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Discussion papers
https://doi.org/10.5194/acp-2019-69
© Author(s) 2019. This work is distributed under
the Creative Commons Attribution 4.0 License.
https://doi.org/10.5194/acp-2019-69
© Author(s) 2019. This work is distributed under
the Creative Commons Attribution 4.0 License.

Research article 25 Feb 2019

Research article | 25 Feb 2019

Review status
This discussion paper is a preprint. It is a manuscript under review for the journal Atmospheric Chemistry and Physics (ACP).

Global carbon budgets estimated from atmospheric O2/N2 and CO2 observations in the western Pacific region over a 15-year period

Yasunori Tohjima, Hitoshi Mukai, Toshinobu Machida, Yu Hoshina, and Shin-Ichiro Nakaoka Yasunori Tohjima et al.
  • National Institute for Environmental Studies, Tsukuba, 305-8506, Japan

Abstract. Time series of atmospheric O2/N2 ratio and CO2 mole fraction of flask samples obtained from NIES’s flask sampling network are presented. The network includes two ground sites, Hateruma Island (HAT, 24.05 °N, 123.81 °E) and Cape Ochiishi (COI, 43.17 °N, 145.50 °E), and cargo ships regularly sailing in the western Pacific. Based on temporal changes in fossil fuel-derived CO2 emissions, global atmospheric CO2 burden, and atmospheric potential oxygen (APO), which were calculated from the observed O2/N2 ratio and CO2 mole fraction according to APO = O2 + 1.1 × CO2, we estimated the global carbon sinks of the ocean and land biosphere for a period of more than 15 years. In this carbon budget calculation, we adopted a correction for the time-varying ocean O2 outgassing effect with an average of 0.43 PgC yr−1 for 2000–2016. The outgassing effect, attributed to global ocean warming, was evaluated under the assumption that the net ocean gas flux is proportional to the change in the ocean heat content for the 0–2000 m layer. The resulting oceanic and land biotic carbon sinks were 2.5 ± 0.6 PgC yr−1 and 1.6 ± 0.8 PgC yr−1, respectively, for a 17-year period (2000–2016) and 2.3 ± 0.6 PgC yr−1 and 2.0 ± 0.8 PgC yr−1, respectively, for a 14-year period (2003–2016). Despite the independent approaches, these sink values of this study agreed with those estimated by the Global Carbon Project (GCP) within a difference of about ±0.3 PgC yr−1. We examined the carbon sinks for an interval of five years to assess the temporal trends. The pentad (5-year) ocean sinks showed an increasing trend at a rate of 0.09 ± 0.02 PgC yr−2 during 2001–2014, while the pentad land sinks showed an increasing trend at a rate of 0.23 ± 0.03 PgC yr−2 for 2001–2009 and a decreasing trend at a rate of − 0.23 ± 0.05 PgC yr−2 during 2009–2014. Although there is good agreement in the trends of the pentad sinks between this study and that of GCP, the increasing rate of the pentad ocean sinks of this study was about two times larger than that of GCP.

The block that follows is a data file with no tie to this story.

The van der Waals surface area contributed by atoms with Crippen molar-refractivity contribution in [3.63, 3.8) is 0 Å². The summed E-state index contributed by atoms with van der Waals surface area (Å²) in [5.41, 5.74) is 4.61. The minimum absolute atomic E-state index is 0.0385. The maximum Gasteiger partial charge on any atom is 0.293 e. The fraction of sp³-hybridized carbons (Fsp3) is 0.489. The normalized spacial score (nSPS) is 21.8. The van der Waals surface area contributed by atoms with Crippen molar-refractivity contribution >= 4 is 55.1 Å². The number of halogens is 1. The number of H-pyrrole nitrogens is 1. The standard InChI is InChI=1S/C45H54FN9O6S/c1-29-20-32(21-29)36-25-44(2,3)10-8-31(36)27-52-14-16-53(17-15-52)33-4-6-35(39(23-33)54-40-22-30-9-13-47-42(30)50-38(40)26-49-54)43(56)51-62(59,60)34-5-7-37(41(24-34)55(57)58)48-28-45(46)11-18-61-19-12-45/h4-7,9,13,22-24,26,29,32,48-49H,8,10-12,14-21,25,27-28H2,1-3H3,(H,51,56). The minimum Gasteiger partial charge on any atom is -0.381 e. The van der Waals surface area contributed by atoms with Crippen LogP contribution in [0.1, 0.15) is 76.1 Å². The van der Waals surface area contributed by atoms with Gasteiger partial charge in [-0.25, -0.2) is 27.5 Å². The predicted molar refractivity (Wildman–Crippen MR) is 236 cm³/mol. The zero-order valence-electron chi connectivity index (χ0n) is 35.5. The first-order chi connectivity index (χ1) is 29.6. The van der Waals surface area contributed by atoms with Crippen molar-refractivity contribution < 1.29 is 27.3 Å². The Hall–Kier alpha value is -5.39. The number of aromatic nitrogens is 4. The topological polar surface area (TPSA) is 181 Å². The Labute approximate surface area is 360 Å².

Yasunori Tohjima et al.
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Yasunori Tohjima et al.
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Short summary
How much fossil fuel-derived carbon dioxide was taken up by land biosphere and ocean, respectively, was evaluated from atmospheric carbon dioxide and oxygen observations in the western Pacific over a 15-year period. The results showed that about 30 % and 18 % of the fossil fuel-derived carbon dioxide emitted during a 17-year period (2000–2016) were taken up by the ocean and land sinks, respectively. Long-term trends of land and ocean sinks for the decadal period were also evaluated.
How much fossil fuel-derived carbon dioxide was taken up by land biosphere and ocean,...
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